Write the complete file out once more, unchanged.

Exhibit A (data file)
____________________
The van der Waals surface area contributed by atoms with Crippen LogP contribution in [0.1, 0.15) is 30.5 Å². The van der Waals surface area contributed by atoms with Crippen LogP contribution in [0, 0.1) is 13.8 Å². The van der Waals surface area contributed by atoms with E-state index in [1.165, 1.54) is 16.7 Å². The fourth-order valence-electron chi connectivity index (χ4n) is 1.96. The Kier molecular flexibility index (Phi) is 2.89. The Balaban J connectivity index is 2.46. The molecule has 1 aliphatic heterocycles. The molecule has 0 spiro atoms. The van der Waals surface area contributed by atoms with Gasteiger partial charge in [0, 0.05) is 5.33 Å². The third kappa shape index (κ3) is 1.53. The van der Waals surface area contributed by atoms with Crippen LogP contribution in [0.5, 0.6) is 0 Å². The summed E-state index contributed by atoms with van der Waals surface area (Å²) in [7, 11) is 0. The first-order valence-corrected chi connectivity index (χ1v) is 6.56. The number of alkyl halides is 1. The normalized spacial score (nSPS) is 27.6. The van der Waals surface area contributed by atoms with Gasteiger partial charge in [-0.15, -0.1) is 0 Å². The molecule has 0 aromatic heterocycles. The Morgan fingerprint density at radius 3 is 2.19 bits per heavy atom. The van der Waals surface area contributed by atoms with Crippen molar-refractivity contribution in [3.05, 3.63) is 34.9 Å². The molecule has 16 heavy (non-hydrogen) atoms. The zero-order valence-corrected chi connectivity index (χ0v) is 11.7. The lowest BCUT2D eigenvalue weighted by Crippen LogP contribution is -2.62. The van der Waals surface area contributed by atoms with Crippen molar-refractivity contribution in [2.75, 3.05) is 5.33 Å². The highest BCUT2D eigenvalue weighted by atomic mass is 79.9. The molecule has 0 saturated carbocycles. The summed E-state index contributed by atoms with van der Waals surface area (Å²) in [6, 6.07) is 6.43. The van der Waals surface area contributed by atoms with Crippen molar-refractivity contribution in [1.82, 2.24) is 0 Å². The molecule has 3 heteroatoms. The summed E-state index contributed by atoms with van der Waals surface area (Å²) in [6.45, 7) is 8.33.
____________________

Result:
The van der Waals surface area contributed by atoms with Crippen LogP contribution in [0.1, 0.15) is 30.5 Å². The van der Waals surface area contributed by atoms with Crippen LogP contribution in [0, 0.1) is 13.8 Å². The van der Waals surface area contributed by atoms with E-state index in [1.165, 1.54) is 16.7 Å². The fourth-order valence-electron chi connectivity index (χ4n) is 1.96. The Kier molecular flexibility index (Phi) is 2.89. The Balaban J connectivity index is 2.46. The molecule has 1 aliphatic heterocycles. The molecule has 0 spiro atoms. The van der Waals surface area contributed by atoms with Gasteiger partial charge in [0, 0.05) is 5.33 Å². The third kappa shape index (κ3) is 1.53. The van der Waals surface area contributed by atoms with Crippen LogP contribution in [0.5, 0.6) is 0 Å². The summed E-state index contributed by atoms with van der Waals surface area (Å²) in [7, 11) is 0. The first-order valence-corrected chi connectivity index (χ1v) is 6.56. The number of alkyl halides is 1. The normalized spacial score (nSPS) is 27.6. The van der Waals surface area contributed by atoms with Gasteiger partial charge in [-0.15, -0.1) is 0 Å². The molecule has 0 aromatic heterocycles. The Morgan fingerprint density at radius 3 is 2.19 bits per heavy atom. The van der Waals surface area contributed by atoms with Crippen molar-refractivity contribution in [3.05, 3.63) is 34.9 Å². The molecule has 16 heavy (non-hydrogen) atoms. The zero-order valence-corrected chi connectivity index (χ0v) is 11.7. The lowest BCUT2D eigenvalue weighted by Crippen LogP contribution is -2.62. The van der Waals surface area contributed by atoms with Crippen molar-refractivity contribution in [2.75, 3.05) is 5.33 Å². The highest BCUT2D eigenvalue weighted by atomic mass is 79.9. The molecule has 0 saturated carbocycles. The summed E-state index contributed by atoms with van der Waals surface area (Å²) in [6, 6.07) is 6.43. The van der Waals surface area contributed by atoms with Crippen molar-refractivity contribution in [1.82, 2.24) is 0 Å². The molecule has 3 heteroatoms. The summed E-state index contributed by atoms with van der Waals surface area (Å²) in [6.45, 7) is 8.33.